5 October 2020
Osram unveils smallest broadband infrared LED for handheld molecular spectroscopy
Osram Opto Semiconductors GmbH of Regensburg, Germany has been developing compact and powerful broadband infrared emitters for spectroscopy for many years. In addition to the broad wavelength range, the energy efficiency of the integrated components is essential to system manufacturers, as are the compact dimensions. The new Oslon P1616 SFH 4737 combines these properties, making mobile spectroscopy solutions a reality, says Osram.
The most important aspect of infrared light sources for near-infrared spectroscopy is to cover as broad a wavelength range of emitted light as possible. The wider the range, the more objects that can be analyzed. To determine ingredients or water content, the target object is illuminated with infrared light of a wide wavelength range (usually 650-1050nm). Parts of this light are reflected, and others are absorbed. This ratio varies by object, resulting in a unique molecular fingerprint for each item. The reflected light is collected by a special detector. Then, software processes this data, compares it with documented information stored in the cloud, and finally produces the measurement results.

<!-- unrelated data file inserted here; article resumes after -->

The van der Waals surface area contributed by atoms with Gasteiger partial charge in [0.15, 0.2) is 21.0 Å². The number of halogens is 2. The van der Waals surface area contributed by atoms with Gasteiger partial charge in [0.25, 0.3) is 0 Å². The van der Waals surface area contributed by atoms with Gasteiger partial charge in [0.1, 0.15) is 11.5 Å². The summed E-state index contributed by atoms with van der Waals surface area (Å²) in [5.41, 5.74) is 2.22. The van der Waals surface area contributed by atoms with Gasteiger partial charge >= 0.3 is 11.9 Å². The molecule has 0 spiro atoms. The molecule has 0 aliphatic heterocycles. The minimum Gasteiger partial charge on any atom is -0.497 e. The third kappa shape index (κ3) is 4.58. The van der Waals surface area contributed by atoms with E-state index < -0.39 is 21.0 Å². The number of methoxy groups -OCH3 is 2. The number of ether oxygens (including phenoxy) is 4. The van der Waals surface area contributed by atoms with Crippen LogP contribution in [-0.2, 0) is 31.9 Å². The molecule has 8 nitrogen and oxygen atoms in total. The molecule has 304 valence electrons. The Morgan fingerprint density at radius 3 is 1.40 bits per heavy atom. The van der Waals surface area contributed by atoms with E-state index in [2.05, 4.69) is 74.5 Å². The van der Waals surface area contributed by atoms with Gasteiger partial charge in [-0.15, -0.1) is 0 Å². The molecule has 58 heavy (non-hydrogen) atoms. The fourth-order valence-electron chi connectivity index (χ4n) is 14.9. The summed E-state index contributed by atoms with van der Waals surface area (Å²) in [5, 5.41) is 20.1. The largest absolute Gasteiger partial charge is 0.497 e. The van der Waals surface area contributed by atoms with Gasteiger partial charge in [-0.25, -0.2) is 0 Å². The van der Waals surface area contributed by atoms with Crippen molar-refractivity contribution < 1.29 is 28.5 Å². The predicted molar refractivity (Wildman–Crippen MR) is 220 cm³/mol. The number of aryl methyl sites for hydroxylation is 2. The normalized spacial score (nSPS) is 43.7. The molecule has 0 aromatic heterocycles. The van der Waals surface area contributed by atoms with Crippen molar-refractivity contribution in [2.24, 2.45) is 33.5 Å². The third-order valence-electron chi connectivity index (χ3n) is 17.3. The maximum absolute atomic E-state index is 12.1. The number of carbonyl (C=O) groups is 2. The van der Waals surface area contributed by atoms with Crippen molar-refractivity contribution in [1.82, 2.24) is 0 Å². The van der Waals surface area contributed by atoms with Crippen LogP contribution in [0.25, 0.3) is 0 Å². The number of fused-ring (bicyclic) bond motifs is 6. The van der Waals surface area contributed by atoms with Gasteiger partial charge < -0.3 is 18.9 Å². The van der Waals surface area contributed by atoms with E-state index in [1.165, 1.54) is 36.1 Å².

With its compact dimensions of just 1.6mm x 1.6mm x 0.9mm, the Oslon P1616 SFH 4737 is claimed to be the smallest near-infrared LED (NIRED) for spectroscopy applications on the market – and is only half the size of the previous smallest Osram product. Also suiting use in smartphones is the output of 74mW at 350mA, which is about three times the peak values of earlier solutions. The new product also has radiant intensity in the forward direction of 18mW/sr, double that of former Osram NIREDs.
The optimized performance of the whole wavelength range offers another advantage in spectroscopy, says Osram. The sensitivity of legacy silicon-based detectors decreases with increasing wavelength, especially above 950nm. In the past, to compensate for this, higher currents were required. Thanks to a new phosphor, the component emits more light at higher wavelengths – with positive effects on the overall energy consumption of the system.
“Mobile spectroscopy is a powerful tool for consumers because our NIREDs can help them determine the make-up and quality of their purchases, from the freshness of their produce, to identifying counterfeit medicines and banknotes, and more,” says senior product manager Christophe Goeltner. “It also can benefit industries like agriculture because, for example, it can help farmers pinpoint the ideal time to harvest.”